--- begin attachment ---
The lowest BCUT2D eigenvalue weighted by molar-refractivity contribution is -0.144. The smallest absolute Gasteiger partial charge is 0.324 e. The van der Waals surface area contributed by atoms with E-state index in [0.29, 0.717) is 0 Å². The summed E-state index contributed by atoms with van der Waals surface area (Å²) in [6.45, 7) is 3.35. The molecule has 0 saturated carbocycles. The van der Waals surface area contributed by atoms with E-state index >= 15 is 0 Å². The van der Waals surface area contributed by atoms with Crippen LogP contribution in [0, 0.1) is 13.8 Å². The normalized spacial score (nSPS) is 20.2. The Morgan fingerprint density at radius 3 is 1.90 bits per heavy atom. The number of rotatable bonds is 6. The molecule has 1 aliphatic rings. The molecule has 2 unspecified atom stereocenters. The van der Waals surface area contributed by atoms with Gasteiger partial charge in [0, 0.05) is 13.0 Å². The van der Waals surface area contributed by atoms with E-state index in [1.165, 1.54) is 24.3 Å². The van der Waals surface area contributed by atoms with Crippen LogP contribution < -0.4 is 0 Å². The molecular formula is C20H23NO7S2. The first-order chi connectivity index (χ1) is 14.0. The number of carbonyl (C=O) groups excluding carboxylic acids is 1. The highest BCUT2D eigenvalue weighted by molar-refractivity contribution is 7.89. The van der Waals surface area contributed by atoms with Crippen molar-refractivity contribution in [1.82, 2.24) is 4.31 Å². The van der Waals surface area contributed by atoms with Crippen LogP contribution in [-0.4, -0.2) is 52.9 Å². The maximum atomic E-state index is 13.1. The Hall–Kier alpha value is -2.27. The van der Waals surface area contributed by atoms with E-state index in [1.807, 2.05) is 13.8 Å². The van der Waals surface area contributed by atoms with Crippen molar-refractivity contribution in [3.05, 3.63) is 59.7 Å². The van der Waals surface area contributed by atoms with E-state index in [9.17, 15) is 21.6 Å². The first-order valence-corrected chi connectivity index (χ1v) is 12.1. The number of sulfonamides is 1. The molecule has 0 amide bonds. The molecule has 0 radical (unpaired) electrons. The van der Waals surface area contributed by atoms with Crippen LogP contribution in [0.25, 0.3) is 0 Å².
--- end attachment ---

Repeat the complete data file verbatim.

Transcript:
The lowest BCUT2D eigenvalue weighted by molar-refractivity contribution is -0.144. The smallest absolute Gasteiger partial charge is 0.324 e. The van der Waals surface area contributed by atoms with E-state index in [0.29, 0.717) is 0 Å². The summed E-state index contributed by atoms with van der Waals surface area (Å²) in [6.45, 7) is 3.35. The molecule has 0 saturated carbocycles. The van der Waals surface area contributed by atoms with E-state index >= 15 is 0 Å². The van der Waals surface area contributed by atoms with Crippen LogP contribution in [0, 0.1) is 13.8 Å². The normalized spacial score (nSPS) is 20.2. The Morgan fingerprint density at radius 3 is 1.90 bits per heavy atom. The number of rotatable bonds is 6. The molecule has 1 aliphatic rings. The molecule has 2 unspecified atom stereocenters. The van der Waals surface area contributed by atoms with Gasteiger partial charge in [0, 0.05) is 13.0 Å². The van der Waals surface area contributed by atoms with E-state index in [1.165, 1.54) is 24.3 Å². The van der Waals surface area contributed by atoms with Crippen LogP contribution < -0.4 is 0 Å². The molecular formula is C20H23NO7S2. The first-order chi connectivity index (χ1) is 14.0. The number of carbonyl (C=O) groups excluding carboxylic acids is 1. The highest BCUT2D eigenvalue weighted by molar-refractivity contribution is 7.89. The van der Waals surface area contributed by atoms with Crippen molar-refractivity contribution in [1.82, 2.24) is 4.31 Å². The van der Waals surface area contributed by atoms with Crippen LogP contribution in [-0.4, -0.2) is 52.9 Å². The maximum atomic E-state index is 13.1. The Hall–Kier alpha value is -2.27. The van der Waals surface area contributed by atoms with E-state index in [1.807, 2.05) is 13.8 Å². The van der Waals surface area contributed by atoms with Crippen molar-refractivity contribution in [3.05, 3.63) is 59.7 Å². The van der Waals surface area contributed by atoms with E-state index in [9.17, 15) is 21.6 Å². The first-order valence-corrected chi connectivity index (χ1v) is 12.1. The number of sulfonamides is 1. The molecule has 0 amide bonds. The molecule has 0 radical (unpaired) electrons. The van der Waals surface area contributed by atoms with Crippen LogP contribution in [0.25, 0.3) is 0 Å².